The Health Cost of Autocratization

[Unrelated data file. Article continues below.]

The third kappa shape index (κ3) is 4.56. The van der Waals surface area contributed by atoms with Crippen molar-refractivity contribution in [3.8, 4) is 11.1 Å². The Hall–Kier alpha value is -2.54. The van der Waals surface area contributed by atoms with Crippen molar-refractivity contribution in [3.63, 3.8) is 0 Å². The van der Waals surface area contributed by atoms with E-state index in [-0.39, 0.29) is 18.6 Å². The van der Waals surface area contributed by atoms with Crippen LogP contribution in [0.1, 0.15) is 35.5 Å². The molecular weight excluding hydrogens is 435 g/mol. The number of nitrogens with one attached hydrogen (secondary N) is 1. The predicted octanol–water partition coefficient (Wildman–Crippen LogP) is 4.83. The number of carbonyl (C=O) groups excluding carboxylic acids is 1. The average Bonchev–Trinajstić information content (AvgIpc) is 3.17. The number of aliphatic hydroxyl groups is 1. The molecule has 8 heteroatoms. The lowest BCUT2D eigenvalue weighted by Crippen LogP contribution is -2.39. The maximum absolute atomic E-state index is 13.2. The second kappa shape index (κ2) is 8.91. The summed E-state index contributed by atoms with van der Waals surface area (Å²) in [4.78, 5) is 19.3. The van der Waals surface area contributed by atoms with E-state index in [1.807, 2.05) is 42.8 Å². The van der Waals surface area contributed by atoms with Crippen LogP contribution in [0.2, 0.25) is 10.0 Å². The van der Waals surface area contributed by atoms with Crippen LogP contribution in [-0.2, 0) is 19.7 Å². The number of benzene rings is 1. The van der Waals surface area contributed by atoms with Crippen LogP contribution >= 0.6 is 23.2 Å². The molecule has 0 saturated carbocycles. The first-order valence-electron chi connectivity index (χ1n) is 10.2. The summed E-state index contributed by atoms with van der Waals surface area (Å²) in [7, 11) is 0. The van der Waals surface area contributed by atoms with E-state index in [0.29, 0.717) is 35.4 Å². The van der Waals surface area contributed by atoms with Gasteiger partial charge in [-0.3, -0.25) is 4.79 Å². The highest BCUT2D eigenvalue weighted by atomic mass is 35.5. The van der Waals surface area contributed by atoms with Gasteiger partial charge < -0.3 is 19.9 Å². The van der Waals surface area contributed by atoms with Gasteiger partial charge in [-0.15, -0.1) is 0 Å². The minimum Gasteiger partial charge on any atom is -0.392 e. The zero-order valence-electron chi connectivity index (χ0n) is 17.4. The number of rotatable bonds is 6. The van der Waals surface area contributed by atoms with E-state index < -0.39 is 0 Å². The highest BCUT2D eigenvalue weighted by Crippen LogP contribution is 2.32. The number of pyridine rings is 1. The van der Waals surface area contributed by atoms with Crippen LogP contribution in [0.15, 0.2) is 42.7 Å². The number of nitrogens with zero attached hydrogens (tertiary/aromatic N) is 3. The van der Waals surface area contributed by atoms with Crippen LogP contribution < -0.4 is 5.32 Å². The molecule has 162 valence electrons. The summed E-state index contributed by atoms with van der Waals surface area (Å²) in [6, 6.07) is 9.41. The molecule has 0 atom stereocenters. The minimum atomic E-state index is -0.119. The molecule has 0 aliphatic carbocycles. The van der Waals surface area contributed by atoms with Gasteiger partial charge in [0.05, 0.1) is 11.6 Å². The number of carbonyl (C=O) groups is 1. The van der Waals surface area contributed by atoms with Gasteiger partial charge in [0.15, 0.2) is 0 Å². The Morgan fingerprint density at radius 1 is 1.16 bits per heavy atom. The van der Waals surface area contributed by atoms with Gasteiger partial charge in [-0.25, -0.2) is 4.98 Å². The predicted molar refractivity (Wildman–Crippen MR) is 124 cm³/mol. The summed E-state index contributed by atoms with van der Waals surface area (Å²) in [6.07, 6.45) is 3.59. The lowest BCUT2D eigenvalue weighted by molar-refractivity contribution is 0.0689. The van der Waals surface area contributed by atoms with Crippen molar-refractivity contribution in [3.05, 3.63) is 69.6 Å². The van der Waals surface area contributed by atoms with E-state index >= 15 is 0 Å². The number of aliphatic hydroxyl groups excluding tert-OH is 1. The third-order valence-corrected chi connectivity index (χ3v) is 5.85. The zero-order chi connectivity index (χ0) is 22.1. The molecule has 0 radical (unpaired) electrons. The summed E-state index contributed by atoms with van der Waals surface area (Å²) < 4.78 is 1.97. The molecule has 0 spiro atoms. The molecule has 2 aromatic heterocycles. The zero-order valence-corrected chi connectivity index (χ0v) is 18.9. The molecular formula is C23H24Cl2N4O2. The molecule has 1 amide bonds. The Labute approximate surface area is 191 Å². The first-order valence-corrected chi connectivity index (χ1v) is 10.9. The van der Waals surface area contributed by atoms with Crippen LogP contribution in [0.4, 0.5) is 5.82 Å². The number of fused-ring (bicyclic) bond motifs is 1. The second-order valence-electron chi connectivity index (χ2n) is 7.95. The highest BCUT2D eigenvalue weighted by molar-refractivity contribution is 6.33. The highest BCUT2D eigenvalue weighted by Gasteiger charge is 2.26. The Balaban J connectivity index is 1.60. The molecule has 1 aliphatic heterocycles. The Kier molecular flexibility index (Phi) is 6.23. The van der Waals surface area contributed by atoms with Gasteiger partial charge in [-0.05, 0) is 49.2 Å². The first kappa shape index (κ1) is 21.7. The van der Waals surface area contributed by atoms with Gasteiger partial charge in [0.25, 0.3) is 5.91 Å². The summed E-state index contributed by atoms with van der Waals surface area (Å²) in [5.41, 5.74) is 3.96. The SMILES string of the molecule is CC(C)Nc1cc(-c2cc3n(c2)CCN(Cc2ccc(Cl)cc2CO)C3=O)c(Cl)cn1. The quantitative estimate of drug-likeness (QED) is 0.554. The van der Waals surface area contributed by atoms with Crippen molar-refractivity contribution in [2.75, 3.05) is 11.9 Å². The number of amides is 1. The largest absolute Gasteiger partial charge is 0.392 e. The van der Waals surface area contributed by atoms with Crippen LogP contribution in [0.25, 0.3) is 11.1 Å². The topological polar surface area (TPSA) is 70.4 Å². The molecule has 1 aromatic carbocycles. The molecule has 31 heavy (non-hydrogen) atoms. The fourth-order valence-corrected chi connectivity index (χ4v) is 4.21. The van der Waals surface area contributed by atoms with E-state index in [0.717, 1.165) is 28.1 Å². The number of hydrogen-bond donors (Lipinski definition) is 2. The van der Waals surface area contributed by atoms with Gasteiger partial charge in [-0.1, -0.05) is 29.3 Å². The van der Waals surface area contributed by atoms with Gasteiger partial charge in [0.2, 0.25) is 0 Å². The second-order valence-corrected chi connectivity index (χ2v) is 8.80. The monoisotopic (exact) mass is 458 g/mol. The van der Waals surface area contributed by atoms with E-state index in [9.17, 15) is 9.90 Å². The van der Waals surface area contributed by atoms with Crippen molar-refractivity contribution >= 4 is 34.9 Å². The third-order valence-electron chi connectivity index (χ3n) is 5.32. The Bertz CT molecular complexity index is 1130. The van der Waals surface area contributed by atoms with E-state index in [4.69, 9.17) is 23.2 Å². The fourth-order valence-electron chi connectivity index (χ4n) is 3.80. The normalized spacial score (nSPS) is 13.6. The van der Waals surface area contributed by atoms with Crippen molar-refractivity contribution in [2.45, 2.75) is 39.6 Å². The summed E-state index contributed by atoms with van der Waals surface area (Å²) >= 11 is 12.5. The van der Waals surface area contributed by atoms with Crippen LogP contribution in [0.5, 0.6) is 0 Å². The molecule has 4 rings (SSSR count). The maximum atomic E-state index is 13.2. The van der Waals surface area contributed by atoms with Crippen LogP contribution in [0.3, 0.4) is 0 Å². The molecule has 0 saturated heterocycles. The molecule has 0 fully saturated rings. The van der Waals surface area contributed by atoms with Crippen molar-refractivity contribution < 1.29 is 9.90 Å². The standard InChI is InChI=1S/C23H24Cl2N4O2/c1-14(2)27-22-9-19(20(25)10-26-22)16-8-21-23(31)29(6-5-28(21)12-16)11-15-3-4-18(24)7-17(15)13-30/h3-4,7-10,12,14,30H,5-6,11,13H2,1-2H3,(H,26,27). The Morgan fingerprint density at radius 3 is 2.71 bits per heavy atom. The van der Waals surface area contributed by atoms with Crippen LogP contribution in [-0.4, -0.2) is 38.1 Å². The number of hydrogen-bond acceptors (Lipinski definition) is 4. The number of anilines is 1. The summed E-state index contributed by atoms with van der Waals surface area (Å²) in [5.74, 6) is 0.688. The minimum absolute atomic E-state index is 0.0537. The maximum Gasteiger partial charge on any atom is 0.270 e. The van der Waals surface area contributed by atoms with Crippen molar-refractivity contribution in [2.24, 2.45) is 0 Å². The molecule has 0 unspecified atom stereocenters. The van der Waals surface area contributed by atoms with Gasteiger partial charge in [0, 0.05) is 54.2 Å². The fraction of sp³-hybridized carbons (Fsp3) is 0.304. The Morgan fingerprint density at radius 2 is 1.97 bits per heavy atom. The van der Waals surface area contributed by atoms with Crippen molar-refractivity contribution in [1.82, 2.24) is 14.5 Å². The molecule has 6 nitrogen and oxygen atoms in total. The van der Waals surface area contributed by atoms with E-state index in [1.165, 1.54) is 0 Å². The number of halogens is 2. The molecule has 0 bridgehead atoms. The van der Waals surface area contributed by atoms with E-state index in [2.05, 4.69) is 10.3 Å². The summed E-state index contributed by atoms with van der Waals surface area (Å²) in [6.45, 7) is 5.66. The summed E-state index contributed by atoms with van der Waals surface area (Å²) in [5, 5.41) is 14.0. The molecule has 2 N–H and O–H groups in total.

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Are democratic crises also human crises? While the determinants of the erosion of democracy have been extensively scrutinised in the literature, their public policy consequences remain relatively unexplored. In a novel attempt to navigate this uncharted terrain, we analyse the effect of autocratization on health outcomes. We conceptualise autocratization as the relative decline of ‘vertical’ and ‘horizontal’ accountability. ‘Vertical accountability’ is threatened in the absence of regular free and fair elections as well as restricted political participation. A decline in vertical accountability lowers citizens’ capacity to ensure governmental responsiveness to public demands. ‘Horizontal accountability’ is reduced when the executive branch undermines the other branches of government. Limited electoral competition further strengthens the executive branch relative to other branches. We argue that such a movement away from democracy – autocratization – has a detrimental effect on public health outcomes. We present empirical evidence supporting this argument in within- and cross-country contexts using regression discontinuity designs as well as panel data analysis.